Worldwide distribution of the Covid-19 vaccine has begun as part of the battle against the pandemic. But data from the World Health Organization (WHO) suggests that a large dose of the vaccine has gone to wealthy countries. The doses circulated among the poor countries are estimated at just 1% of the world’s total supply of the Covid-19 vaccine.
Unequal Distribution Of Covid-19 Vaccines Among The Rich And Poor Countries
The main aim of the Covax scheme, which is led by the WHO along with the Coalition for Epidemic Preparedness Innovations (Cepi) and the Global Vaccine Alliance (Gavi), is to provide an equal share of the vaccine to all nations. Covax has set a goal of delivering at least two billion doses of the vaccine to 190 countries within a year. It also aims at providing the 92 poor countries the doses of the vaccine at around the same time as the 98 wealthier countries. Experts suggest that the pandemic will end only when there is an equal dose of vaccination administered throughout the world.
But data point towards a different picture. According to the Director-General of WHO, Tedros Adhanom Ghebreyesus, 700 million doses of the vaccine have been distributed across the world. Out of this, only 0.2% has reached the countries with a low income, while countries with middle and high income have received more than 87%. This means that 1 in every 4 persons in high-income countries is vaccinated. This is in sharp contrast to the low-income countries where only 1 in 500 people have received a dose.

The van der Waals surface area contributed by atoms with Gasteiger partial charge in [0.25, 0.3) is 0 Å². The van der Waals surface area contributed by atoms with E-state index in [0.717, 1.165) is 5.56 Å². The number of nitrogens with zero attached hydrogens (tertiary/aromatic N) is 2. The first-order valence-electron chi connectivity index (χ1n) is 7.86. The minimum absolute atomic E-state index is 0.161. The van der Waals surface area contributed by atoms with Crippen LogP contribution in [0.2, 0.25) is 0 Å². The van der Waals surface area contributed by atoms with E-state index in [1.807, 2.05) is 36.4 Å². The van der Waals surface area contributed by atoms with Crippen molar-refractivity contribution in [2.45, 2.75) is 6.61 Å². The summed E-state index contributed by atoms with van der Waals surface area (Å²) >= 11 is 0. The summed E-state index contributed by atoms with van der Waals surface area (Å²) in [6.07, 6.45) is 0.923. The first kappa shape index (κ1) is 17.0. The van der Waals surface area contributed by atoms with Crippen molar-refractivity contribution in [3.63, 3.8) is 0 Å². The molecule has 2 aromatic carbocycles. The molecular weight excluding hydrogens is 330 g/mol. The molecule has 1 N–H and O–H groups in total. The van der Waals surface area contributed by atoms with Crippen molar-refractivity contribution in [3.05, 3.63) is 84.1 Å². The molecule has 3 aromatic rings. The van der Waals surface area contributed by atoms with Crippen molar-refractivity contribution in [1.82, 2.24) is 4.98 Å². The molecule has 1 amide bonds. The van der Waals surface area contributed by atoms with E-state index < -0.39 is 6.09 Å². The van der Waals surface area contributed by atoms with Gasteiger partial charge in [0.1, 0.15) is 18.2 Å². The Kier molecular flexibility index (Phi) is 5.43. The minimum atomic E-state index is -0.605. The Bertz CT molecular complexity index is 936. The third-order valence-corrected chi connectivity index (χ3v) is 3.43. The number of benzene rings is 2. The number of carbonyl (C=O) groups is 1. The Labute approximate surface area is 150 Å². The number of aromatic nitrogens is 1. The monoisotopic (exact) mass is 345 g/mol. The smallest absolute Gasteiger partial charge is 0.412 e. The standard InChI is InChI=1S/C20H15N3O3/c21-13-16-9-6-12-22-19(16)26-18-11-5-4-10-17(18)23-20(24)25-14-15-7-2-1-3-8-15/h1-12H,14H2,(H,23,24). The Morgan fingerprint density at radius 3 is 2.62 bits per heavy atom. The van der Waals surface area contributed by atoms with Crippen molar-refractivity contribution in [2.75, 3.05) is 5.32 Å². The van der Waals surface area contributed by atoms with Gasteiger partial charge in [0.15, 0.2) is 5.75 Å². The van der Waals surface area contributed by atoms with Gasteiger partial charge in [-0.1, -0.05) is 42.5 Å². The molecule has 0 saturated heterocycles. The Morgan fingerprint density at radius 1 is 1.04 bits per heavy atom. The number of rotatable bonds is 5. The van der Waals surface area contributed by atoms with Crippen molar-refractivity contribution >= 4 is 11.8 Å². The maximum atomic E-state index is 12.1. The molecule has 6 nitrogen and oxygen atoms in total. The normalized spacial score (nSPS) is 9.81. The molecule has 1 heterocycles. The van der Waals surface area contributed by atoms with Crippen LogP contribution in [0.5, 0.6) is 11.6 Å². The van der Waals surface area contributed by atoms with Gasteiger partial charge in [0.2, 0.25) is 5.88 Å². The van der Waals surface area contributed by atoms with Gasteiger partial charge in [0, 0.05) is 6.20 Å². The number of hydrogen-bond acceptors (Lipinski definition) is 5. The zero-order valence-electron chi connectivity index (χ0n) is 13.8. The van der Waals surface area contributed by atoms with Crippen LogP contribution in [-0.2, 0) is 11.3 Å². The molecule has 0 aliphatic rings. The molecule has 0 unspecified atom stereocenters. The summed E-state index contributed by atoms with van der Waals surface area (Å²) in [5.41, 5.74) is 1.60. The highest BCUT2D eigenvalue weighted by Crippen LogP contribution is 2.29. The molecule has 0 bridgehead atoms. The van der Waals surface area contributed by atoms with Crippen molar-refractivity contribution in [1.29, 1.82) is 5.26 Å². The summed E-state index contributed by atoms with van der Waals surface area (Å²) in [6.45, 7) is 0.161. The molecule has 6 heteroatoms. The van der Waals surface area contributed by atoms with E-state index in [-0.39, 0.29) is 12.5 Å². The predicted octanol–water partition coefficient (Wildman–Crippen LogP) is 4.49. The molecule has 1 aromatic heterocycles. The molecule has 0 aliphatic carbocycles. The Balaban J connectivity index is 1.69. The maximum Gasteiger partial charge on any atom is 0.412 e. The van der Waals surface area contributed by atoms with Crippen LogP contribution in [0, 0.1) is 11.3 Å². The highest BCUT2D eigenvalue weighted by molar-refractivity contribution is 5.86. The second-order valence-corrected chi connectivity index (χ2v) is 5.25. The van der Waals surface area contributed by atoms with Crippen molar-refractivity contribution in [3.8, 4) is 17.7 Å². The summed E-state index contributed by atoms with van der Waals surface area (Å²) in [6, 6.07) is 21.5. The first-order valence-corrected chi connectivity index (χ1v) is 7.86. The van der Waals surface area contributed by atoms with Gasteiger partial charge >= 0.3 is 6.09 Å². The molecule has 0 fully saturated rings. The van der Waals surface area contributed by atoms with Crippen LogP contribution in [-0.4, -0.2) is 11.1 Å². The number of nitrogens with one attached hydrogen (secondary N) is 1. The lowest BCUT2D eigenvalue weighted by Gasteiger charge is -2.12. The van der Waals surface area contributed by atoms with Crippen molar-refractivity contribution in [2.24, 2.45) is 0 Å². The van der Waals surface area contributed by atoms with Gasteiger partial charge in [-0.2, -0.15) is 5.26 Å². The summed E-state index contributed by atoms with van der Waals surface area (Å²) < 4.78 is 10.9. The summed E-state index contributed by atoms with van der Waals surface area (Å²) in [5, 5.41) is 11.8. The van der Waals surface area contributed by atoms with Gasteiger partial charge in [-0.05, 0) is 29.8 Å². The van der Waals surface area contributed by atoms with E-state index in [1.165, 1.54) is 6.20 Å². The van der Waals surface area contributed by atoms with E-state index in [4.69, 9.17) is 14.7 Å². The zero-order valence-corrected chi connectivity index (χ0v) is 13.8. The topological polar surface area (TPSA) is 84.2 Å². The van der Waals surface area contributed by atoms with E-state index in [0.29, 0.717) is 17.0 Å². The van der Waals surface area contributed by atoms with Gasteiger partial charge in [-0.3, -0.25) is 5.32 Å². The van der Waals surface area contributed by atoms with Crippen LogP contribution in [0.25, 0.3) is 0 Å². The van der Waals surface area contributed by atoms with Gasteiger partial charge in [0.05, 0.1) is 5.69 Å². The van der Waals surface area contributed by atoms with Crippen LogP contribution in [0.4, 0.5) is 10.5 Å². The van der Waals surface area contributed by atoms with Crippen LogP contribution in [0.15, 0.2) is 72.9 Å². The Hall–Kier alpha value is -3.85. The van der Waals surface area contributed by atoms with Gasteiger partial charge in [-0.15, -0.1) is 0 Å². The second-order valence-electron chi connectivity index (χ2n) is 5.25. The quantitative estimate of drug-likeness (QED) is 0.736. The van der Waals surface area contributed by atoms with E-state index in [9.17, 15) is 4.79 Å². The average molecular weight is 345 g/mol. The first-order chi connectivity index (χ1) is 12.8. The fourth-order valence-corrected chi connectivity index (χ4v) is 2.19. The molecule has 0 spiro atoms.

The existing shortage of the Covax vaccines, coupled with political agendas and refusal of various countries in using the vaccine due to the possible side effects, has resulted in a huge inequality in the distribution of the vaccine. The wealthy countries, representing only 14% of the total population of the world, had purchased 53% of the vaccines for the virus.
The United Kingdom has received 400 million doses. The country reportedly plans to donate the surplus vaccine to the poorer countries. The richer countries must be able to supply 5% of the vaccine doses from their stock to the poorer countries, advises Emmanuel Macron, the President of France.
The AstraZeneca vaccine produced by the Oxford University is what Covax is rolling out. Ghana was supplied with the first doses of the Covax vaccine in February of this year. High-income countries like Canada are scheduled to receive the early doses of the vaccine. But until now, the vaccine has been circulated among low-income countries like Africa’s Uganda, Algeria, and Malawi, Middle East’s Afghanistan, Iraq, and Iran, and America’s El Salvador, Barbados, and Nicaragua.
The Covax scheme has received funding of $6bn so far. President Joe Bidden of the US undertook the signing of the country to the Covax as his first act after joining the office. The scheme is, however, still short of $2bn to attain its vaccination goal for 2021. This financial shortage might be overcome to some extent by the UK’S pledge of providing $4bn in December. So far, the country has contributed $734m towards the scheme.
Suggestions from the WHO are that the pandemic can stop only when 70% of the world population has immunity. Relying on vaccinations can take years to get 70% of the population vaccinated. And that too only when the rate of administration of the doses is set at two billion per year.
Currently, vaccinations are unable to provide total control to the spread of the virus. But despite that, vaccinations are an important resource. They can help in boosting the immunity of a large part of the population, especially of the elderly, the health workers, and the vulnerable.